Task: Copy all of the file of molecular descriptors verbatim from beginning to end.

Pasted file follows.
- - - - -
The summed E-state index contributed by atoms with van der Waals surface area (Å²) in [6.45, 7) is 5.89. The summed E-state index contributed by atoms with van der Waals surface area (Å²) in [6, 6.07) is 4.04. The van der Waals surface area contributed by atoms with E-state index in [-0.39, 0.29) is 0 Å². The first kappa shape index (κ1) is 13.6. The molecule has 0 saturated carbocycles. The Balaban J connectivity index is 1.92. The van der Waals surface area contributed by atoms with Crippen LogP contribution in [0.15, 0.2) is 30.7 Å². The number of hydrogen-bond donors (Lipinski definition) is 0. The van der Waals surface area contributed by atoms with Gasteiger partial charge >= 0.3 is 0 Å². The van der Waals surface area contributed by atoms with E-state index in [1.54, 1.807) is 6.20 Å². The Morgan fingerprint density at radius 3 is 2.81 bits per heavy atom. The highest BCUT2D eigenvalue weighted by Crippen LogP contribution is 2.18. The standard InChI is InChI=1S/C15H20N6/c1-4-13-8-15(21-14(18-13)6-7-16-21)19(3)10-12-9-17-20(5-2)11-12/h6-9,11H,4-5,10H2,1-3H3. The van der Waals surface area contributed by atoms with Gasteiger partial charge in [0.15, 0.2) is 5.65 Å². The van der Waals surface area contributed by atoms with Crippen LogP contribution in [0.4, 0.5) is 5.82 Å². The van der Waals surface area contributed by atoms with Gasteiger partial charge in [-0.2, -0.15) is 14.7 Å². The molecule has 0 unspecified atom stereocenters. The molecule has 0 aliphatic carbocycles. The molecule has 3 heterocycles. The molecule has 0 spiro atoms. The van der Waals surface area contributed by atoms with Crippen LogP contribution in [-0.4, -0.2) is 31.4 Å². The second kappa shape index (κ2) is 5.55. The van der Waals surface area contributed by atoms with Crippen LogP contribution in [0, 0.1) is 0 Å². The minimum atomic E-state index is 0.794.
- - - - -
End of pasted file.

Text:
The summed E-state index contributed by atoms with van der Waals surface area (Å²) in [6.45, 7) is 5.89. The summed E-state index contributed by atoms with van der Waals surface area (Å²) in [6, 6.07) is 4.04. The van der Waals surface area contributed by atoms with E-state index in [-0.39, 0.29) is 0 Å². The first kappa shape index (κ1) is 13.6. The molecule has 0 saturated carbocycles. The Balaban J connectivity index is 1.92. The van der Waals surface area contributed by atoms with Crippen LogP contribution in [0.15, 0.2) is 30.7 Å². The number of hydrogen-bond donors (Lipinski definition) is 0. The van der Waals surface area contributed by atoms with Gasteiger partial charge >= 0.3 is 0 Å². The van der Waals surface area contributed by atoms with E-state index in [1.54, 1.807) is 6.20 Å². The Morgan fingerprint density at radius 3 is 2.81 bits per heavy atom. The highest BCUT2D eigenvalue weighted by Crippen LogP contribution is 2.18. The standard InChI is InChI=1S/C15H20N6/c1-4-13-8-15(21-14(18-13)6-7-16-21)19(3)10-12-9-17-20(5-2)11-12/h6-9,11H,4-5,10H2,1-3H3. The van der Waals surface area contributed by atoms with Gasteiger partial charge in [0.15, 0.2) is 5.65 Å². The van der Waals surface area contributed by atoms with Crippen LogP contribution in [0.4, 0.5) is 5.82 Å². The van der Waals surface area contributed by atoms with Gasteiger partial charge in [-0.2, -0.15) is 14.7 Å². The molecule has 0 unspecified atom stereocenters. The molecule has 0 aliphatic carbocycles. The molecule has 3 heterocycles. The molecule has 0 spiro atoms. The van der Waals surface area contributed by atoms with Crippen LogP contribution in [-0.4, -0.2) is 31.4 Å². The second kappa shape index (κ2) is 5.55. The van der Waals surface area contributed by atoms with Crippen LogP contribution in [0, 0.1) is 0 Å². The minimum atomic E-state index is 0.794.